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Ten years, each morning spent walking my dog (or dogs) down by the river. That river is the Little Thompson - a small stream, really - just an eighth of a mile from my home. In winter we walk along the road, but in early spring, when mornings are light and rattlesnakes sleeping, we walk next to the river. Up along the grassy river bank, under the trees, then across the fire sub-station parking lot, and back home along the road. Each first springtime river-walk, I follow Lucy, as the path is not visible to my eyes, only her senses; after a few days, the two of us make a clear footpath, winding through the weeds, trees, and rocks. Past tracks of animals, startled deer, squawking magpies. Perhaps not picturesque, but wild and “ours”.
Back-up thirty years to when we moved here in 1981. There weren’t many homes back here in the X Bar Seven, and my cats used to follow me down to the river - there was that little car traffic. It was a great place to take a toddler and our frisbee-fetching water-loving dog named Rocky.
In the 1980s we were among a lot of young families in the X Bar Seven. My son jumped on his BMX to zoom to the river area; my daughter slung her ice skates over her shoulder and made a path through the snow to glide on the frozen pools. Summers it was swimsuits and rafts. There used to be a beaver dam down there. Sometimes neighbors would gather at the area under a big tree near the pools - before the fire station was built - and party. One day lightning hit the big tree. Scary, since a few people were pretty close. The blackened skeleton stood for years.
Here is Jamey and our dog Peppy down by the river.
One spring in the 1990s the Little Thompson flooded and a lot of debris (including a canoe) caught in the old culvert-bridge system took out the road. They built a strong new bridge and a spillway past it. After the 1990s flood a new type of plant took over much of the area. I call them “squishy bushes” because they start as soft, pretty plants. They end up as dried up ugly stalks. (Their real name is common mullein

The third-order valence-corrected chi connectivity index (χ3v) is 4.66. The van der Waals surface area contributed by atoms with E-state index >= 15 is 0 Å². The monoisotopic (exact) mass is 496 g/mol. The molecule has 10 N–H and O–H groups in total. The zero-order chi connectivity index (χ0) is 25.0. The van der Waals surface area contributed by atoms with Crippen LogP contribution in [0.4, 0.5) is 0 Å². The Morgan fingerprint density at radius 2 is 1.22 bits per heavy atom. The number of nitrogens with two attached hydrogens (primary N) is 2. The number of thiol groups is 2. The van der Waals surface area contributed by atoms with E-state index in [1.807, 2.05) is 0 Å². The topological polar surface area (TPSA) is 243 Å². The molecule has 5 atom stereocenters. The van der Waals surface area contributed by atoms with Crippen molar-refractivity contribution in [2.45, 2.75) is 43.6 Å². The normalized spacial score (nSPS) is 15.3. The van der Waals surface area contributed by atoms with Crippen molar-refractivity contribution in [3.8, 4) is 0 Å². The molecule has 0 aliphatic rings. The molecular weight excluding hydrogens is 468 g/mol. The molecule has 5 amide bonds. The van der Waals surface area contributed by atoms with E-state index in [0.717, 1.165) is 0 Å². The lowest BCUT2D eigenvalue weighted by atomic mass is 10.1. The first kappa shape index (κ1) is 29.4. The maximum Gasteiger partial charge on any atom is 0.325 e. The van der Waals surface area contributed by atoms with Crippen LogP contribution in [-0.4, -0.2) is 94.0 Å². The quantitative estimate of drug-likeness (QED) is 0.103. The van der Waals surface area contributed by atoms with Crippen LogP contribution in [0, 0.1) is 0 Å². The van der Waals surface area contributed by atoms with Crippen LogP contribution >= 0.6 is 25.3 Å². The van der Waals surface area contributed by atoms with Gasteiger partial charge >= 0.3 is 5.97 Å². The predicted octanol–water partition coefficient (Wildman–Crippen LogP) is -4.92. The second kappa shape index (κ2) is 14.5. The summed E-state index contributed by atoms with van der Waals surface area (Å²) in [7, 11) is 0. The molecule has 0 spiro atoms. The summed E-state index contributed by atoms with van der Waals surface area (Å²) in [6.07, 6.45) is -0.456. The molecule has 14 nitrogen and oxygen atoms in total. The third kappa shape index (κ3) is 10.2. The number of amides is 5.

Tammy liked the area so much that we took her graduation photo there. Here she is by herself and with Lucy when Lucy was young.
In about 2000 I began my years of morning dog walks. Each morning I would stop, live in the moment, and realize how special it is out here.
Funny, I never thought to take photos specifically
of the Little Thompson. It just was
So . . . why am I waxing nostalgic? Why did I take all the photos below? Because of the Lyons floods in September 2013. The area has totally changed. One intent of his blog is to show my daughter who is living in Africa what our old playground now looks like.
Here goes. How it looks now.
Walking down the hill.
Below is the bridge built during the 1990s flood, intact, with the mostly-intact concrete spillway past it. Then past the spillway is the new roadway, made by piling quarry rocks above three long culverts. That was done while the river was still running like crazy on the Sunday after the flood.
To the left of the bridge is the debris that they pulled from the bridge. During the flood, it was totally clogged and running both over the bridge and from there all the way to the fire station. The swiftest and most destructive water flowed just past the old spillway.